Underneath the gaping air vents and chiselled bonnet is an enormous 5.0-litre supercharged V8 developing a neck-straining 405 kW and 680 Nm. The result is that 0-100 km/h is dispatched in 4.3 sec and with enough room it’ll head on to a top speed of 283 km/h. The grunt is sent to all four wheels via a quick yet smooth eight-speed ZF automatic. Steering-mounted shift paddles can be used to control the gearbox when more engagement is demanded. The unique supercharged boost of this V8 motor is something to celebrate. It offers a wide powerband, with good available torque low down, a frantic top end and instant throttle response. Cruising around you rarely need to exceed 2 500 rpm either. On the downside, it is a thirsty lump, driven enthusiastically for a week we achieved around 18 l/100 km. Our editor did manage, however, a more respectable 12 l/100 km on his commute, making use of the optional adaptive cruise control with eco mode engaged.
An electronic active differential assists the chunky Pirelli rubber with gripping the road with no more than 50% of torque allowed through the front axle while up to 100% can be sent to the rear, allowing for a suitably rear-biased feel. It manages its mountain of oomph very well, with the traction control system calibrated to allow reasonable amounts of slip. The optional 22-inch wheels save a total of 4 kg in unsprung mass over the heavier standard 21-inch items, something car geeks will enjoy sharing with the ouens around the braai.
A variable-valve exhaust system is 6.5 kg lighter than the regular F-Pace’s and gives the SVR a voice that cannot be unheard when fully unleashed in dynamic mode. A deep demonic bark penetrates the atmosphere when the exhaust is in full attack mode, reminiscent of something that’d race in the V8 Masters Series. In conjunction with the distant shriek of the supercharger, the soundtrack is awe-inspiring and easily matches the performance on offer. Thunderous cracks and pops on throttle lift-off and anti-social flatulence on upshifts add to the aural drama that makes driving the F-Pace SVR a special event every time you get behind the wheel. With the frenzied engine roar, copious amounts of mechanical grip and balanced yet communicative chassis it goads you into driving faster, urging you to turn around and have another go at the corners you’ve just devoured.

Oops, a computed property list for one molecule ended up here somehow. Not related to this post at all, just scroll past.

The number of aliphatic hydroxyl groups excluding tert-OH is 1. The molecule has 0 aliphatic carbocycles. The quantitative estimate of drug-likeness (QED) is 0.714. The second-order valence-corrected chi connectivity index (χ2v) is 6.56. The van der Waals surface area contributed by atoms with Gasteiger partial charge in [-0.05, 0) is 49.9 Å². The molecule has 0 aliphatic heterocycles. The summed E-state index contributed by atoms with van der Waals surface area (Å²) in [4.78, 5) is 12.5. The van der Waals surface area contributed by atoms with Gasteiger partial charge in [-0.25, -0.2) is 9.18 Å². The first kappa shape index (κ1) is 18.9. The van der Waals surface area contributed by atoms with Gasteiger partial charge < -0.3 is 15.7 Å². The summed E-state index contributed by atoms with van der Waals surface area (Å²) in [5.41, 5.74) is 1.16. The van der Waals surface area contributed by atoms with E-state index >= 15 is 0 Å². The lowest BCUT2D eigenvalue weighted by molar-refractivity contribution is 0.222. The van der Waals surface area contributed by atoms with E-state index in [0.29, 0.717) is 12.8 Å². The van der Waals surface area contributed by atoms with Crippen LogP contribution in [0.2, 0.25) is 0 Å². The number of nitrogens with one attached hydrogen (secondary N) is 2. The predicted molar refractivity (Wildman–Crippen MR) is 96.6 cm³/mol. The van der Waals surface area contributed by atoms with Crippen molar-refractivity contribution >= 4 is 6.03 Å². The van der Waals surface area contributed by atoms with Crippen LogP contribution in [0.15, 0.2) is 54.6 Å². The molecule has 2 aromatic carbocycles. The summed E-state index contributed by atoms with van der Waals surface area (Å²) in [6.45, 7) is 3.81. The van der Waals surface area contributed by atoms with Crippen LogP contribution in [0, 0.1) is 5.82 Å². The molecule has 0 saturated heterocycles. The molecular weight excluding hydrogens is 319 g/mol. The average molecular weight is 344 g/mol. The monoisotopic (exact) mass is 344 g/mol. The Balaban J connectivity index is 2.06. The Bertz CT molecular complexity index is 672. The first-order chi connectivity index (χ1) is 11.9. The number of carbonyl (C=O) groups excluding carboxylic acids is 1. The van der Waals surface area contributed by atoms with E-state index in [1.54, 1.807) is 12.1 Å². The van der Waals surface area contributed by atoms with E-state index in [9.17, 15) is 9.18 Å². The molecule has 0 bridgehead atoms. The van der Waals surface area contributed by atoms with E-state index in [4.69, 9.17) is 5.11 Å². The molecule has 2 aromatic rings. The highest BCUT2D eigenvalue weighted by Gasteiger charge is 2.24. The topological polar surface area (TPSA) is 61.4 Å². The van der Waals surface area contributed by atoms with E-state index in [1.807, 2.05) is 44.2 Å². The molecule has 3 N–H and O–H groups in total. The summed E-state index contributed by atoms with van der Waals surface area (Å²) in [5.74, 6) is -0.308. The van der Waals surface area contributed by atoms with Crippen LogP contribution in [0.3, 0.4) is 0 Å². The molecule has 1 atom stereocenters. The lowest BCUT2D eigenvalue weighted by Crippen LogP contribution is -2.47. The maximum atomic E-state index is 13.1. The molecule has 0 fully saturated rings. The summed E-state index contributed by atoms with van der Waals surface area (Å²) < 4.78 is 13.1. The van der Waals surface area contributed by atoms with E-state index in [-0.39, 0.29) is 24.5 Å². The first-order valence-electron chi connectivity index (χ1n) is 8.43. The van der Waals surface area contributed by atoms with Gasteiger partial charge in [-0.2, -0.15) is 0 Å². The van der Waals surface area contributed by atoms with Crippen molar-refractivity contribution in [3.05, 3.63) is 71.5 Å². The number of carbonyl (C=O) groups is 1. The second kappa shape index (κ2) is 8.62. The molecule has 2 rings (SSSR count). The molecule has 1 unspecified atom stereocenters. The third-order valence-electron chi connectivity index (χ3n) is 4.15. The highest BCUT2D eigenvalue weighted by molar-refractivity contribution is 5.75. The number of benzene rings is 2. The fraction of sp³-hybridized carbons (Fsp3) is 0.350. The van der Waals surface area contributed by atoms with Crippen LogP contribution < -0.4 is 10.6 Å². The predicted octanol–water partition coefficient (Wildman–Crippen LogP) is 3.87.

The Jaguar F-Pace SVR is a sophisticated brute that is large enough for the entire family and the dog. With a frothing great motor as the jewel in its crown, it’s capable of putting a smile on your face even at idling speeds. It may never be revered for its all-round capabilities like a fast large family station wagon like the Audi RS6 for example, which is a shame, but the world has moved on and Jaguar has delivered one hell of a brilliant car.
Debuted at the 2019 Jaguar Simola Hillclimb the F-Pace SVR proved its mettle among South Africa’s racing elite by tackling the fearsome 1.9 km course in treacherous wet racing conditions. It out-gunned some serious machinery to win Class A9 (road-going SUVs), making it the fastest production SUV to conquer the hill. What’s more impressive though is it was only two seconds off the pace of the manic 323 kW Jaguar F-Type SVR. There are few greater tests of a car’s performance than this, well done Jaguar!
In a nutshell
Jaguar F-Pace SVR
Dramatic V8 soundtrack in a stylish practical package, well equipped compared to German rivals
It has a drinking problem and probably won’t get the cult-like respect its talents deserve
5 000cc, V8, supercharged petrol
405 kW 6 000 @ rpm, 680 Nm 2 500 @ rpm
2 070 kg
Power to weight
195.7 kW per tonne
0-100 km/h in 4.3 sec
265/40 R22 (front)
295/35 R22 (rear)
Pirelli P Zero
11.9 l/100 km (claimed)
R1 511 500